Shawn Huckins

All You Had To Do Was Call



November 5, 2020 - December 22, 2020
Modernism is pleased to present its third one-person exhibition of new paintings by Shawn HUCKINS. Titled ‘All You Had To Do Was Call,’ this series of paintings continues Huckins’ broad theme of combining classical portraiture with digitally driven communication. The twist to this exhibition is that every painting contained within the show originates from a different European country. “I wanted to highlight the trend of the growing phobia in younger generations of speaking on the phone, who often would rather communicate via text, or social media. With our smart technologies, communication with our loved ones, local and abroad, has become effortless and instantaneous, but lacks an emotional connection. How often have we had to decipher someone’s text message as frustration, sarcasm, or a bad joke?” says Huckins. As with previous works, each of Huckins' canvases is based on a 18th or 19th century painting which he meticulously copies by hand, superimposing text culled from social media. Despite extreme differences in idiom, Huckins finds 21st language to elaborate or comment on the content of classic genre pictures and portraits. For instance, Huckins recreates Jean Auguste Dominique Ingres’ 1814 "Grande Odalisque" with the words WIT US DARLING, TIME WILL NEVER TEL. The portrait "Admiral Sir Chaloner Ogle," composed by the English society painter George Romney, is embellished with the word Mood.. And a portrait of Francis II, the last Holy Roman Emperor, receives the oft-tweeted phrase FELT CUTE, MIGHT DEL L8TR across his well-appointed figure. Huckins is particularly interested in the impact of technology on language. "Technology influences how much we know and what we believe, as well as how quickly and intelligently we convey our ideas," he says. "As goes our grammatical literacy, do our social and cultural literacies follow?" Attempting to find social media jargon to speak for a time in history when letters were carefully composed by pen, he tests how much can be said in a tweet, and how much is abandoned. However, in the tradition of Ed Ruscha, Huckins' artwork is as much about painting as language, and depends on his extreme skillfulness for its visual impact. As the critic Michael Paglia writes in Art Ltd., "The refined sensibility of the original paintings and of the formal portrait photos that Huckins references sets up extreme contrasts to the vulgar world of our own time, which is laid bare by the meanings inherent in the inserted text." The contrast is crucial for Huckins, and works both ways; the edgy language encourages us to look at historical paintings and photographs with fresh eyes. Neither venerating nor vilifying the language of social media, Huckins refers to texting as "a growing and evolving method of communication which changes as does our world." Building on Pop Art and the appropriations of Pictures Generation masters such as Richard Prince, Huckins' paintings confront our latest mode of expression to reveal what has changed in our world and what remains perennially the same.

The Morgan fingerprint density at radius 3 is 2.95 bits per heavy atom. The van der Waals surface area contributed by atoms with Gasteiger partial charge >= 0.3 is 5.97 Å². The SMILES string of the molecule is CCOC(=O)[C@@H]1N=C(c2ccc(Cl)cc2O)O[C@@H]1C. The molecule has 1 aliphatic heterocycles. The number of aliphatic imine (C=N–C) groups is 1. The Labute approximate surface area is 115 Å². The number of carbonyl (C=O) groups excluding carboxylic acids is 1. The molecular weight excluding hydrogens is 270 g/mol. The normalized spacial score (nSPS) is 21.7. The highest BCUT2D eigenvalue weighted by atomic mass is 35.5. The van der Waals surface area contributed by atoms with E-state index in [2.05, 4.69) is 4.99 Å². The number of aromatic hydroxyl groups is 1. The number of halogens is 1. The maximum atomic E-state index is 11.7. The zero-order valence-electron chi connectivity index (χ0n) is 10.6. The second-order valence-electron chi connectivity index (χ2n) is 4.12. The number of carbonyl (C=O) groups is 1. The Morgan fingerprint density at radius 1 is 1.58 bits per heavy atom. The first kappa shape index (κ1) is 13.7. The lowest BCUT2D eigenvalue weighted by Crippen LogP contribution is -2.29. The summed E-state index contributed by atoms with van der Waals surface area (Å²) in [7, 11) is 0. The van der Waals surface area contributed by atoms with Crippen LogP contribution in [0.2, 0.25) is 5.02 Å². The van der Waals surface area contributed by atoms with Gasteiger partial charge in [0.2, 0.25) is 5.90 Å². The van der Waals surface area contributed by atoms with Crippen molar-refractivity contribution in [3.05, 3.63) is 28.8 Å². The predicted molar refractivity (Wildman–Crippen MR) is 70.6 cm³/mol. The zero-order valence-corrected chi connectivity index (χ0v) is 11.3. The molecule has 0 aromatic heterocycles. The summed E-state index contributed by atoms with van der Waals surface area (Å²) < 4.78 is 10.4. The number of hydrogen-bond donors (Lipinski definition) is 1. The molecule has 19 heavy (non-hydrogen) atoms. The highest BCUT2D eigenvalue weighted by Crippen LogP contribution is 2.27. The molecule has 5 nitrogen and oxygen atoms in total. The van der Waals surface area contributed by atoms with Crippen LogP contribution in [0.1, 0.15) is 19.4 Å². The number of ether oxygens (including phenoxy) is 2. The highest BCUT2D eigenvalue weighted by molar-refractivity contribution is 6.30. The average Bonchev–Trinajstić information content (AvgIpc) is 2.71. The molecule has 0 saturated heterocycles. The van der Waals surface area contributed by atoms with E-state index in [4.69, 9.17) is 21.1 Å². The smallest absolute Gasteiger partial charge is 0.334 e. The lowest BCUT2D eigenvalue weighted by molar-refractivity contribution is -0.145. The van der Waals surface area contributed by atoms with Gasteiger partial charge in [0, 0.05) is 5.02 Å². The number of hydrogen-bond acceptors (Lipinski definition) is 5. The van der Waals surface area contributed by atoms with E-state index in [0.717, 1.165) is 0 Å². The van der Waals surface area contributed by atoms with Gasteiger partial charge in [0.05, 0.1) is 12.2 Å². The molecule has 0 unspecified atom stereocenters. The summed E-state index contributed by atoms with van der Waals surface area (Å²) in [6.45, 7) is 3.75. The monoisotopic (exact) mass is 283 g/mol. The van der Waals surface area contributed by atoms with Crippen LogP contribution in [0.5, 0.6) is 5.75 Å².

JACQUES VILLEGLÉ

Les Boulevards de la Création Décollages from 1952 to 2006



September 17, 2020 - October 31, 2020